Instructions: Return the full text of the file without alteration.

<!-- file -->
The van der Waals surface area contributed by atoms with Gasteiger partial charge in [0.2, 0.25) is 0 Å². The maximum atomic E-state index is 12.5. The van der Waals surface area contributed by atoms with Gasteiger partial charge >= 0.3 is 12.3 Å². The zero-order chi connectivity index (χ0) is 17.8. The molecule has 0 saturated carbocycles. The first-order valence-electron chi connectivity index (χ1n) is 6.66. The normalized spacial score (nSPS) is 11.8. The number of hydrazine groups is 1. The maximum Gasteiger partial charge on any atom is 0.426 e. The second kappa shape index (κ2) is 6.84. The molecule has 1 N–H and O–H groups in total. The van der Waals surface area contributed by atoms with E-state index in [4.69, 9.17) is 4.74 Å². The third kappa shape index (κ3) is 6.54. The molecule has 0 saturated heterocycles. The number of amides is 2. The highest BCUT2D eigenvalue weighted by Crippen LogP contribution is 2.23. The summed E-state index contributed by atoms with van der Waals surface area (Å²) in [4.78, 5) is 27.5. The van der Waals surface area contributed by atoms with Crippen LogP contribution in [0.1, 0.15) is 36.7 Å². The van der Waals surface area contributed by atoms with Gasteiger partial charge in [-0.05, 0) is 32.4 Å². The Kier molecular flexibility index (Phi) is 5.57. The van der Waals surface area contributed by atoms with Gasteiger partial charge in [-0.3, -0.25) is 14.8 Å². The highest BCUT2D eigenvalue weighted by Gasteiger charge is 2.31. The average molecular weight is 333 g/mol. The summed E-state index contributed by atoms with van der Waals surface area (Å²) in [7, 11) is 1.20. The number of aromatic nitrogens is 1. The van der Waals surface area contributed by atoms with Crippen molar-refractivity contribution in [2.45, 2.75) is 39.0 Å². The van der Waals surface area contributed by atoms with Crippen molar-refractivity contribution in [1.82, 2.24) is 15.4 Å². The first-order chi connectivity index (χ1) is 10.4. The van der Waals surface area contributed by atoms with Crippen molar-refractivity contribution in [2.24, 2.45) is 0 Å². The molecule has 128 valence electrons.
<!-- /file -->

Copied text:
The van der Waals surface area contributed by atoms with Gasteiger partial charge in [0.2, 0.25) is 0 Å². The maximum atomic E-state index is 12.5. The van der Waals surface area contributed by atoms with Gasteiger partial charge >= 0.3 is 12.3 Å². The zero-order chi connectivity index (χ0) is 17.8. The molecule has 0 saturated carbocycles. The first-order valence-electron chi connectivity index (χ1n) is 6.66. The normalized spacial score (nSPS) is 11.8. The number of hydrazine groups is 1. The maximum Gasteiger partial charge on any atom is 0.426 e. The second kappa shape index (κ2) is 6.84. The molecule has 1 N–H and O–H groups in total. The van der Waals surface area contributed by atoms with E-state index in [4.69, 9.17) is 4.74 Å². The third kappa shape index (κ3) is 6.54. The molecule has 0 saturated heterocycles. The number of amides is 2. The highest BCUT2D eigenvalue weighted by Crippen LogP contribution is 2.23. The summed E-state index contributed by atoms with van der Waals surface area (Å²) in [4.78, 5) is 27.5. The van der Waals surface area contributed by atoms with Crippen LogP contribution in [0.1, 0.15) is 36.7 Å². The van der Waals surface area contributed by atoms with Gasteiger partial charge in [-0.05, 0) is 32.4 Å². The Kier molecular flexibility index (Phi) is 5.57. The van der Waals surface area contributed by atoms with Gasteiger partial charge in [-0.3, -0.25) is 14.8 Å². The highest BCUT2D eigenvalue weighted by Gasteiger charge is 2.31. The average molecular weight is 333 g/mol. The summed E-state index contributed by atoms with van der Waals surface area (Å²) in [7, 11) is 1.20. The number of aromatic nitrogens is 1. The van der Waals surface area contributed by atoms with Crippen molar-refractivity contribution in [2.45, 2.75) is 39.0 Å². The van der Waals surface area contributed by atoms with Crippen molar-refractivity contribution in [1.82, 2.24) is 15.4 Å². The first-order chi connectivity index (χ1) is 10.4. The van der Waals surface area contributed by atoms with Crippen molar-refractivity contribution in [2.24, 2.45) is 0 Å². The molecule has 128 valence electrons.